National City, Calif. - Release: 7-29-2011
National City Violated Open Meetings Law
New General Plan and Zoning to Be Challenged in Court
WEB RELEASE: July 29, 2011
CONTACT: Shira Rawlinson
Learn more about the details of National City's plans on IJ's Guide to Protect Your Property from National City pages
Arlington, Va.—Today, the Institute for Justice (IJ) and its clients, Victor Nuñez and the Community Youth Athletic Center (CYAC), filed suit in California Superior Court challenging the National City Planning Commission’s efforts to implement new planning and zoning rules that will have far-reaching effects on residents and businesses in National City without notifying the public in advance. These rules, if allowed to stand, could become the basis for a “blight” designation of a large number of properties in National City, which would allow the City to condemn and transfer private homes and businesses to developers.
“The law requires National City to provide us with complete and accurate information about what they’re doing so that we have an opportunity to protect our rights and our property,” said IJ client Victor Nuñez.
Under California’s open meeting law, called the Brown Act, local legislative bodies are required to post an agenda with a brief description of each item of business they plan to discuss and act on at the meeting. This law is intended to ensure that interested members of the public who may be impacted by decisions have an opportunity to adequately prepare and comment at public meetings in order to protect their rights.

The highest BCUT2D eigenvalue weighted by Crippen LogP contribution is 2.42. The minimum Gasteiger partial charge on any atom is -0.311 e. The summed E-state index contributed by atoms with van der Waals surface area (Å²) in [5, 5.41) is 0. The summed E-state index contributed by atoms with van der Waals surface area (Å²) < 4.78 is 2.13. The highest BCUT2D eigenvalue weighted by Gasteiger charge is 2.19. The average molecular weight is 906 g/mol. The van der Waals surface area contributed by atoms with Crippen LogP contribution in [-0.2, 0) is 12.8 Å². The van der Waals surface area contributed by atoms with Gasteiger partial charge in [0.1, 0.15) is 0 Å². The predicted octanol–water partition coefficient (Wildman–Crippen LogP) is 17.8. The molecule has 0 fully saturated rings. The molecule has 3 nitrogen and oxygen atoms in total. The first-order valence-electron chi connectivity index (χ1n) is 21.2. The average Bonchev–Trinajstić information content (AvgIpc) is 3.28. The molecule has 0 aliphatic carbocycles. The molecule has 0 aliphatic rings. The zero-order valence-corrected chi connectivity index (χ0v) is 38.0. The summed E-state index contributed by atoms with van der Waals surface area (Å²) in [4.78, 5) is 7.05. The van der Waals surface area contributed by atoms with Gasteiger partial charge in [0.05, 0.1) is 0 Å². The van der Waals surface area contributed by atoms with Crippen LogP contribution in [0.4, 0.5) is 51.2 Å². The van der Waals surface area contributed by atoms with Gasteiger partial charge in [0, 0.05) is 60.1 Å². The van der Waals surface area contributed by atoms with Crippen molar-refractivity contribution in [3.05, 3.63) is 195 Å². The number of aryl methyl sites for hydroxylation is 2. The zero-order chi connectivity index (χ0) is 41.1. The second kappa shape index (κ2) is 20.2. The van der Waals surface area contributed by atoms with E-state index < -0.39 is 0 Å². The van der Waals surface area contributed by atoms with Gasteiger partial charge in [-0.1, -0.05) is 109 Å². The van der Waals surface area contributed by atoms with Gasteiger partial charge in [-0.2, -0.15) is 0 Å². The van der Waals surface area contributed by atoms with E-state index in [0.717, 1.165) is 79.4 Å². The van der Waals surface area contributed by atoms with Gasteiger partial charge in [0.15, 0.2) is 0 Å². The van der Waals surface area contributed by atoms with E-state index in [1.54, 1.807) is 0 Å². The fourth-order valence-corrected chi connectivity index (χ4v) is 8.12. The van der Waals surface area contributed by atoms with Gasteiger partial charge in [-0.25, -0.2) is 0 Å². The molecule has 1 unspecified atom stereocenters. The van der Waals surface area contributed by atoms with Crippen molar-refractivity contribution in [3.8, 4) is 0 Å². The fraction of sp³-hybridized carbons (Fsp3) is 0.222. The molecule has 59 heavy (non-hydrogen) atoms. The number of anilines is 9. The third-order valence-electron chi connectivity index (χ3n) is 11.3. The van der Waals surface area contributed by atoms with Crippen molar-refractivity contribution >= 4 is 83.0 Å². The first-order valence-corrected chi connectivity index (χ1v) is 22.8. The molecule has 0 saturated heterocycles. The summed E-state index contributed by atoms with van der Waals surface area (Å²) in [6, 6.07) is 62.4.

The National City Planning Commission violated the Brown Act when it failed to describe on the agenda for its May 16, 2011 meeting all the documents it intended to discuss and pass. These documents form the basis for future blight designations and redevelopment plans. Among them are a new “general plan” that directs National City development over many years and a new “land use code” that makes nearly all of downtown National City “nonconforming” and allows the city to use “amortization” to kick an owner out because of how the property is being used or because of the physical characteristics of the property itself—without providing any compensation.
For example, under the new zoning code the CYAC’s building is nonconforming because it is only one story high and the new code requires buildings in that part of downtown to be multiple stories. Because the agenda for the meeting did not provide adequate notice to the public that these documents would be discussed and voted on, Nuñez and other members of the CYAC board were unable to adequately prepare and oppose them.
IJ Attorney Bill Maurer said, “When the Supreme Court issued its infamous decision in Kelo v. New London, it conditioned the government’s use of eminent domain for economic development on the government’s use of an open process that complies with the requirements of state law and due process. Public scrutiny is essential to give property owners the ability to protect their interests in the political process. National City’s actions clearly deprived the people who live and work there of their right to fully participate in that process.”
“National City has a pattern of inadequate notice,” said Dana Berliner, an IJ senior attorney. “Major decisions affecting people’s lives and property should not be made under the cover of darkness.”
If a court finds that the Planning Commission violated the Brown Act, it may nullify the Planning Commission’s vote, as well as any subsequent action taken by the Planning Commission or the City of National City based on that vote. “In essence,” Maurer concluded, “the City will have to start their entire process all over again but this time actually tell the people of National City about what they are planning to do beforehand.”
Nuñez and the CYAC are also represented by Richard M. Segal, Brian D. Martin and Nathaniel R. Smith of Pillsbury Winthrop Shaw Pittman LLP. IJ and Pillsbury successfully represented the CYAC in its suit to invalidate National City’s attempt to reauthorize eminent domain.